The SCI Huntingdon staff was presented an appreciation letter from Governor Tom Corbett on March 7, 2014, thanking them for their exceptional support of the 2013 State Employees Combined Appeal (SECA) campaign. Their contributions placed them in the “Governor’s Circle” leadership level of employees who give the most – an hour or more of pay per month – to the charities participating in SECA.  Pictured are:  (front) Paula Price and Hannah Bingman; (back) Holly Pyle, Lt. Mike Gill and Heather Holder.


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Week of March 10 Postings...

Community Outreach

This winter, SCI Graterford's Empowerment Committee selected two local organizations to assist by collecting items identified on the agencies' wish lists.

Manna on Main Street, a food pantry and soup kitchen located in Lansdale, Pa., serves the community by providing food, fulfilling social service needs and conducting community education.  The Good Samaritan Shelter provides transitional housing and supportive services to homeless men in their shelter in Phoenixville, Pa.

After the holiday seasons, both organizations begin to see their supplies diminish and donations dwindle.  Throughout December and January, Graterford employees focused efforts to collect items for these organizations and to deliver items in February.

A total of nine large boxes of canned goods, paper products and other essentials were collected and delivered.

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Week of March 3 Postings...

A "New Leash on Life"

In February, DOC Secretary John Wetzel attended an event in Philadelphia to speak about the DOC’s plans for SCI Graterford’s New Leash on Life dog training program. Dogs in the program will be trained and later provided to veterans returning from Afghanistan and Iraq who have PTSD.  Officials from SCI Graterford attended the event.  Here are some pictures.



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Important Partnership

The DOC is making a Sesame Street ® publication entitled Little Children, Big Challenges: Incarceration available its visiting rooms. The publication is designed to support, comfort and reduce anxiety, sadness and confusion that young children may experience during the incarceration of a parent.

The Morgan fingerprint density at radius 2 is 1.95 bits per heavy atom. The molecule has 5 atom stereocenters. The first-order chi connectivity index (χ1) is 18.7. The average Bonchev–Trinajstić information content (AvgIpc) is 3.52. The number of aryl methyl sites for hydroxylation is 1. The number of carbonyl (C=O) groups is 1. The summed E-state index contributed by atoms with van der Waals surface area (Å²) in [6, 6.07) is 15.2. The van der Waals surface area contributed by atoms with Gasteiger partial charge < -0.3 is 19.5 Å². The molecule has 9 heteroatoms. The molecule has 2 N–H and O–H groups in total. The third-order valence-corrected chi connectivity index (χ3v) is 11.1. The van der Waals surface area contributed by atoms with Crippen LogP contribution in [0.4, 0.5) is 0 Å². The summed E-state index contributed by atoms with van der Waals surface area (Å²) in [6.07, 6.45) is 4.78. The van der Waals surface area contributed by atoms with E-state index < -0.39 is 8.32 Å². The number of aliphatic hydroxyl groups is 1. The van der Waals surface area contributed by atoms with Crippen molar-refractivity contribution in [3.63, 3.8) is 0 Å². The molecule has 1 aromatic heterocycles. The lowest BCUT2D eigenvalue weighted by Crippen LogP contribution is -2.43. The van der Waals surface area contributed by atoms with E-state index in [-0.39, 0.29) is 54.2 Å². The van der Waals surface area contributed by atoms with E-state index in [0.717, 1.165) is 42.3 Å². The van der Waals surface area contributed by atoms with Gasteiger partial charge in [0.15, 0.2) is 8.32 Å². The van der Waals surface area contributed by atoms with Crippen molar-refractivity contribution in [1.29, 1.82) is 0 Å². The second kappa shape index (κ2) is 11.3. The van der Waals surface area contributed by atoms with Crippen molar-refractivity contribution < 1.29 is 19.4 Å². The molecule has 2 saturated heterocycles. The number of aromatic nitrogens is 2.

The Sesame Street ® program is for children age three to eight and the book is bi-lingual, English on one side and Spanish on the other side; and it gives at-home caregivers tips and strategies to communicate with children about incarceration. The books, which are provided to the DOC at no charge, will be offered free in the family/inmate visiting rooms.


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Week of Feb. 24 Postings...

K-9 Training Barn Expanded

(Feb. 27) -- For several years the DOC's Drug Interdiction Unit (DIU) has used one of the barns located off of Route 26 (on SCI Rockview's property) to train dogs. There is an area in the barn that has been renovated with training walls that are used to build scent association and teach the dogs to give a trained response to odors. The training area is now expanding and additional training walls are being installed along with mock cells and rows of lockers.


The work is being done by an inmate work detail under the watchful eye of the Armed Mounted Detail and SCI Rockview's  maintenance staff. Lumber from Rockview's saw mill and surplus materials are also being used to keep costs at a minimum.


Once completed, the “K-9 Training Barn” will be transformed into a state-of-the-art training facility that will enhance the department's training abilities and proficiency of the DIU detection canines.

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Shoe Drive Benefits Soles4Souls

SCI Cambridge Springs Officers Shank and Mayo and Correctional Industries Supervisor Mr. Rentz organized a shoe drive to benefit Soles4Souls.  The drive kicked off on Monday, January 27th and concluded on Friday, February 21st.


Founded in 2004, Soles4Souls is a global non-profit organizatoin dedicated to fighting the devastating impact and perpetuation of poverty. Through the distribution of shoes and clothing, the organization advances its anti-poverty mission by collecting new and used shoes and clothes from individuals, schools, faith-based institutions, civic organizations and corporate partners. They then distribute those shoes and clothes both via direct donations to people in need and by provisioning qualified micro-enterprise programs designed to create jobs in poor and disadvantaged communities. Based in Nashville, Tenn, Soles4Souls is committed to the highest standards of operating and governance, and holds a Four-Star rating with Charity Navigator.


On behalf of The PRIDE Motorcycle Club, Mr. Rentz and Officers Shank and Mayo thank everyone who donated their new and used shoes to the 2014 Soles4Souls shoe drive. This year there was an overwhelming amount of support from the employees at SCI Cambridge Springs.  The original goal was to exceed last year’s donation of 45 pairs of shoes, which was far surpassed with a total of 200 pairs of shoes.